MDM and Visibility

Lately, I have been writing a lot about visibility. In business, there are layers and walls that stack next to each other. Although sometimes you may have a visibility within one perspective, a limited view can still mean a blurry big picture. Last week, I talk about CEM’ing in the mobile space. I talked about Tealeaf’s ability to create more of a real-time management concept. More specifically, this week I wanted to cover a topic that brings you one step closer to a successful and secure Bring Your Own Device Mobile Enterprise.

When it comes to securing cross-platform communications and company owned assets, most companies have some kind of plan that has been in place for awhile. However, adapting to new mobile implementation sets a new stage for techniques to secure your devices — especially employee owned ones. Within the IBM Mobile Foundation, there is an important piece that defines a new way build your visibility between you and your employees. It is IBM’s Tivoli Endpoint Manager (TEM).

By now, many will have heard of TEM and have heard of some of its functionality. However, I doubt many have really seen the power that it provides within your enterprise. Tivoli Endpoint Manager for Mobile device management is one piece of a time-tested endpoint management system. It has provisions to gather all devices (laptops, desktops, mobile devices, etc) into one pool of command and control. Tivoli Endpoint Manager is essentially a command center for visibility. It has the ability to identify connected devices uniquely, update and control features of those devices, and even monitor their device statuses and control options. Within the mobile realm, you can even gain visibility into your employee’s devices.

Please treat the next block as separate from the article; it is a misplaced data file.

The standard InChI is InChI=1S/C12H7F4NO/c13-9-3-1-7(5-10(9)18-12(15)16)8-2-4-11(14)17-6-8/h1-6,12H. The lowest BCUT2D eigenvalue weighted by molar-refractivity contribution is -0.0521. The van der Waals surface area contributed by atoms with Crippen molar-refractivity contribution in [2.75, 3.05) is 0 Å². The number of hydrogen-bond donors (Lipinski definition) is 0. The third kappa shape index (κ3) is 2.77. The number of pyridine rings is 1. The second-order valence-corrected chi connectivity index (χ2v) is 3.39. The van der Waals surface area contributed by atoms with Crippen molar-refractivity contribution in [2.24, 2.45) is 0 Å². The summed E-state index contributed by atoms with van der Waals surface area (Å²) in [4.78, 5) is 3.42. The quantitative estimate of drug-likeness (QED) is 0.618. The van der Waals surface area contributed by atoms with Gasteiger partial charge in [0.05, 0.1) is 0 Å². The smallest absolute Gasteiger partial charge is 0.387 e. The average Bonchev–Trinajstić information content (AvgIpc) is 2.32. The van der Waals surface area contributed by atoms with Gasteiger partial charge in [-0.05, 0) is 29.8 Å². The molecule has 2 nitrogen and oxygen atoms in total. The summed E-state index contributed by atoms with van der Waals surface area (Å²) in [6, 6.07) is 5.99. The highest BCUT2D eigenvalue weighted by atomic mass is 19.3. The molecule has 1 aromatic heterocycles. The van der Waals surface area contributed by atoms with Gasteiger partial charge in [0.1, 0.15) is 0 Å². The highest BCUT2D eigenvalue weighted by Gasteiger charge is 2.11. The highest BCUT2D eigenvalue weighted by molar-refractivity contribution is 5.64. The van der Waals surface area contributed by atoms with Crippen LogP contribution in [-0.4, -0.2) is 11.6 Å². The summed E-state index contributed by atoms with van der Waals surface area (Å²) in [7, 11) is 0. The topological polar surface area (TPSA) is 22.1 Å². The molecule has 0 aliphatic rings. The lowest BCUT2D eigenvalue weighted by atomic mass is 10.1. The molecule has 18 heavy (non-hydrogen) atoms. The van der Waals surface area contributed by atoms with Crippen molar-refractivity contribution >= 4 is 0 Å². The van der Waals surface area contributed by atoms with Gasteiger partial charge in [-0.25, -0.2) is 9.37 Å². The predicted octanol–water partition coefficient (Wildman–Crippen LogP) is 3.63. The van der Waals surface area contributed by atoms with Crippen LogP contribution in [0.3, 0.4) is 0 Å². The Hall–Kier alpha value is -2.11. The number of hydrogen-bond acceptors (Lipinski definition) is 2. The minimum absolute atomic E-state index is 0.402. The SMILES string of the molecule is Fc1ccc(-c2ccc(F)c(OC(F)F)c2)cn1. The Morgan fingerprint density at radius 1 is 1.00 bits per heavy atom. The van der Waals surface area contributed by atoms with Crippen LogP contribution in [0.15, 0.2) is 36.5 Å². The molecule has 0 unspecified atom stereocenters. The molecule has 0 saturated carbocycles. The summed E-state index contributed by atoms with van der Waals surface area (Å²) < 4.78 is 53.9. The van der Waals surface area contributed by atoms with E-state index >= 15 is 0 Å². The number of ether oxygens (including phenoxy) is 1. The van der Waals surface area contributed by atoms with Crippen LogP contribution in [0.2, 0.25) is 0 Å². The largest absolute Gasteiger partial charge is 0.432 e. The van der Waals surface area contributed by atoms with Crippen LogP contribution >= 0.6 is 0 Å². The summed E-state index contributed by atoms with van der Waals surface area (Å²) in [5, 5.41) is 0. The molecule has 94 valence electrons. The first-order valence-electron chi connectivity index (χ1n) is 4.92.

When bringing in a personal device, there are many security risks that follow. With TEM, you have the ability to custom enroll your employee devices utilizing authentication (LDAPS or other Identity Managers). From there, you have to ability  target single devices and control/monitor its use. Adding security policies like screen-pin requirements, remote wiping, and analyzing a device’s current apps are pretty straight forward.

Beyond the scope of just a single device, there is also a web-reporting tool to build custom reports. For example, you could create a chart based on what percentage of users are currently meeting password policies. From there you could build a strategy to help enforce or adapt the password policy.

Device management is one of the biggest concerns for mobile enterprises. Not being able to see what your employees are doing, especially with their personal devices, can lead to security breaches. I am not saying that you shouldn’t trust your employees. If anything, this should empower them by providing them another asset that they own. However, there should always still be measures in place to protect your companies assets (to include your employees).

IBM Mobile Foundation is a mixture of Mobile Enablement tools. Tivoli Endpoint Manager helps solve some of the problems that come with this new phase in enterprise. To reference the Balance Wheel from my post a few weeks ago, a powerful tool like TEM helps balance the other sides of the Mobile Enterprise Wheel.

Contact Us

    [name* name placeholder akismet:author "First name *"]